The GOP civil war rages on in Congress. As Republican presidential candidates have been handling each other with kid gloves, it's an entirely different story in the John Boehner-helmed House. The latest: a Republican congressman wants Boehner removed as Speaker of the House.
The Republican saga in the House took a rather melodramatic turn last night, when North Carolina Republican Mark Meadows introduced a motion to strip Boehner of his gavel. Meadows offered a motion "declaring the office of the Speaker of the House of Representatives vacant," charging that Boehner had "through inaction, caused the power of Congress to atrophy."
NBC News described the move as "an almost unheard-of rebellion," but unfortunately for fans of the long-running drama, GOP Civil War, the measure is unlikely to pass and was looks to have been offered more as a symbolic gesture than a literal power move. Nevertheless, Meadows made good on the promise he made back in June when he told Politico that "a change of leadership will start to be talked about in more earnest terms.”
This latest GOP revolt is an effort to bring attention to what Meadows describes as a "punitive" culture of punishment in the House. After Meadows voted against fast-track authority for TPP, Boehner directed House Oversight and Government Reform Committee Chairman Jason Chaffetz to strip Meadows of his seat on the Government Operations subcommittee. Members of the right-wing House Freedom Caucus which Meadows helped found eventually helped Meadows get reinstated but it's clear the conservative is still upset and aiming his outrage at Boehner.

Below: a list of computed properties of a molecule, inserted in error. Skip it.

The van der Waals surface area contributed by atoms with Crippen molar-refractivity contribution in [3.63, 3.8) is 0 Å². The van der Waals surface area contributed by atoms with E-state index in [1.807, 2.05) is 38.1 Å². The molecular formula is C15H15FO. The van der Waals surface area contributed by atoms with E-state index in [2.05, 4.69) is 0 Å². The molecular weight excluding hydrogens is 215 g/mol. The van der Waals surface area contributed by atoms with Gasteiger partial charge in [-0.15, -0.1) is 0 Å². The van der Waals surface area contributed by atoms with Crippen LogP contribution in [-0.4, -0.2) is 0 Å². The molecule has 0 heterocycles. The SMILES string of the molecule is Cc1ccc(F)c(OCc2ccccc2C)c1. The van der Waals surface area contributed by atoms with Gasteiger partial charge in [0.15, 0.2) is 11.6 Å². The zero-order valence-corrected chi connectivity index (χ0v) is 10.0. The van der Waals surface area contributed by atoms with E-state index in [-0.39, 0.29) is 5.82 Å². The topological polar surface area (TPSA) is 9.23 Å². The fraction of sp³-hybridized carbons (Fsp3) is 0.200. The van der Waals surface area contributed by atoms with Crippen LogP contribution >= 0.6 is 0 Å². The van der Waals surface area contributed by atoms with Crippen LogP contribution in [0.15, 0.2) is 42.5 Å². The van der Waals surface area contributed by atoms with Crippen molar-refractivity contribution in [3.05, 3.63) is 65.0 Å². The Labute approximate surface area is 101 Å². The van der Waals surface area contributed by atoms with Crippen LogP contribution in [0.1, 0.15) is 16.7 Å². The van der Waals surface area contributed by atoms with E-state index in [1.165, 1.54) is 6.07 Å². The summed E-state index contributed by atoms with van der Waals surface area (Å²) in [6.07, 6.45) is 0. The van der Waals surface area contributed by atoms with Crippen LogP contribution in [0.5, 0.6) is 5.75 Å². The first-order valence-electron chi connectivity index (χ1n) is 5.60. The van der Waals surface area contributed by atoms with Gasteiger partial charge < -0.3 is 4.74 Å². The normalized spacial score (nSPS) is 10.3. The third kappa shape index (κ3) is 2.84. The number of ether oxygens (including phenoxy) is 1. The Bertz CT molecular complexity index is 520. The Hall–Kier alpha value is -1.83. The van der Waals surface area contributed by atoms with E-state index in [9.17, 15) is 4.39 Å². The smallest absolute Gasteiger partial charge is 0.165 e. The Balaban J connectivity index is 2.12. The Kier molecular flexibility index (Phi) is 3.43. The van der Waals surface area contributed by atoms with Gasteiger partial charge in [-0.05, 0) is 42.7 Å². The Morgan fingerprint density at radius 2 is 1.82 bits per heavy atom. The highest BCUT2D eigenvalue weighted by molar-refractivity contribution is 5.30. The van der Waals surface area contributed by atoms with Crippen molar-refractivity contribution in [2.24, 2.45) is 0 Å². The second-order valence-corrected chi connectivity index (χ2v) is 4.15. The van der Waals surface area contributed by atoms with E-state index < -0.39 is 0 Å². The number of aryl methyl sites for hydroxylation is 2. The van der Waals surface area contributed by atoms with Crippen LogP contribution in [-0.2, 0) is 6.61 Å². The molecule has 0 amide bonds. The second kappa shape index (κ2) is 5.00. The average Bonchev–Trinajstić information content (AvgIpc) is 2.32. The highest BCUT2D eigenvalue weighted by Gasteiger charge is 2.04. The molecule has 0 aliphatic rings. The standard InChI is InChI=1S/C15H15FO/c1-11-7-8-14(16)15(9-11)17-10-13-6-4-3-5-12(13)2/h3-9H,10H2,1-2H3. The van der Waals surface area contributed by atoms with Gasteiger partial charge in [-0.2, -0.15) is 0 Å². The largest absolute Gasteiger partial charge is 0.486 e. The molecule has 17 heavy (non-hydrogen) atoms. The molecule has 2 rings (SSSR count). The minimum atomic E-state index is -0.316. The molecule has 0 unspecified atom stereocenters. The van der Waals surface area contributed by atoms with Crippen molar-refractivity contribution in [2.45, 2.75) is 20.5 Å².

Meadows, one of 25 conservatives to vote against Boehner’s re-election as speaker, has the support of at least some of the more conservative GOP House members who have been itching for a real challenge to Boehner. Fellow North Carolina Republican Walter Jones applauded Meadows for having "the courage to do something about it," complaining that Republican leaders in the House were "not listening to the American people."
For his part, Meadows, a Tea Party Republican elected in 2010 who had previously stopped paying dues to the National Republican Congressional Committee, claims he hopes the motion doesn't actually lead to the eventually ousting of Boehner from the Speakership. “Hopefully it does not have to come,” Meadows insisted.
“It’s really more about trying to have a conversation about making this place work,” Meadows explained to reporters. “Hopefully we’ll have some discussions about that in the days and weeks to come. It’s more about having an inclusive process where you have debate on a regular basis, where you have open dialogue and an exchange of ideas. That’s what this is all about. This body is driven on debate and on the work on committees … and those bills or legislations should be debated based on the merit.”
It's unclear if Boehner will bring the motion for a vote before the House breaks for August recess, although it's unlikely he'd be willing to risk the vote when he could just ignore the entire matter. When these types are (rarely) offered, they are to be voted on within two days but Meadows circumvented the "privileged status," indicating he didn't intend to cause an eruption ahead of the recess.
This House GOP feud comes less than a week after Texas Senator and Republican GOP hopeful Ted Cruz broke Senate decorum when he took to the floor to blast Senate Majority Leader Mitch McConnell as a "liar."